Malawi changes national flag
Blantyre - A controversial change to Malawi's national flag of 46 years reflects a new era since 1964 independence from Britain, state radio on Sunday quoted President Bingu wa Mutharika as saying.
"Things have changed and we are in a new era," President Bingu wa Mutharika told a Lilongwe rally where he unveiled the new flag on Saturday, saying that flags depict developments in a nation.
A full sun over black, red and green replaces the independence flag's half-rising sun which Mutharika said was "inherited from the British as part of their claim that they had brought light in darkness".
"We cannot continue to be at dawn in 2010 as we were in 1964," he added.
"We don't have to live permanently in the past. There comes a time things have to change and the change of the flag was no exception."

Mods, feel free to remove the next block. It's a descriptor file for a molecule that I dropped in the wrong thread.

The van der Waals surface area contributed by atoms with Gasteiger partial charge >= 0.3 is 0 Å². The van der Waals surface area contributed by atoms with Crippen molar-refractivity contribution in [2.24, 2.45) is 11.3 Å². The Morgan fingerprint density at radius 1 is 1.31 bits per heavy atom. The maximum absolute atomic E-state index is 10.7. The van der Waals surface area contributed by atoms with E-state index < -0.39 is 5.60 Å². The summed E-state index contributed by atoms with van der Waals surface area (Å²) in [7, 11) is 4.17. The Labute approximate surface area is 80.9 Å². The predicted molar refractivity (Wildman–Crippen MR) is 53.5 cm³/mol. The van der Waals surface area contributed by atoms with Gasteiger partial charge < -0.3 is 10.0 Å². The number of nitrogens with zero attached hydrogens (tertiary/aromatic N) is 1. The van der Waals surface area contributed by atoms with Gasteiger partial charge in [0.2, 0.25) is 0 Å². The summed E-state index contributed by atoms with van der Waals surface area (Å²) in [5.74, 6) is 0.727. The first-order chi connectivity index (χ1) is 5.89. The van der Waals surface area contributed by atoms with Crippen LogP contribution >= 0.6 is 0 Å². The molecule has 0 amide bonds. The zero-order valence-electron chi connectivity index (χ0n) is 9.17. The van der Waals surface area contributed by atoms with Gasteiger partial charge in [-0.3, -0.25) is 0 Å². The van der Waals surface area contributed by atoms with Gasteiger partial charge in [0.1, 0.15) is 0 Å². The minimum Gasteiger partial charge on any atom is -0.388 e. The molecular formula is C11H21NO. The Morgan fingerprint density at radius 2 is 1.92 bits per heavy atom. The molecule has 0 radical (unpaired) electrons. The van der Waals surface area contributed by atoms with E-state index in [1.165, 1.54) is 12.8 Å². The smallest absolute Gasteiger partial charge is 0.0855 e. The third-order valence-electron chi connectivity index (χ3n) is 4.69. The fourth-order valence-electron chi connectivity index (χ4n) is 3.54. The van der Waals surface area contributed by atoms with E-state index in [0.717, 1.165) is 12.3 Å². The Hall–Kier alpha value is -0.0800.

Critics have slammed the change, saying consultations on the issue were biased and that the issue should have been settled by referendum.
The old flag was introduced by the Malawi Congress Party, led for decades by the late dictator Kamuzu Banda. Spokesperson Nancy Tembo said the change was disrespectful to the nation's history which the flag had symbolised.
Kennedy Makwagwala, secretary general of the former ruling United Democratic Front also criticised the change.
"Malawi had not achieved any meaningful development worth changing the flag for (...) there is still starvation in this country."
Mutharika assented to a bill authorising the change last week, after parliament passed an act to change it in July.
"The symbol of the half rising sun at independence made a lot of sense because it was dawn for freedom and hope," information minister Leckford Thotho told AFP. "But there has been a lot of development that has taken place since and we cannot still be at dawn."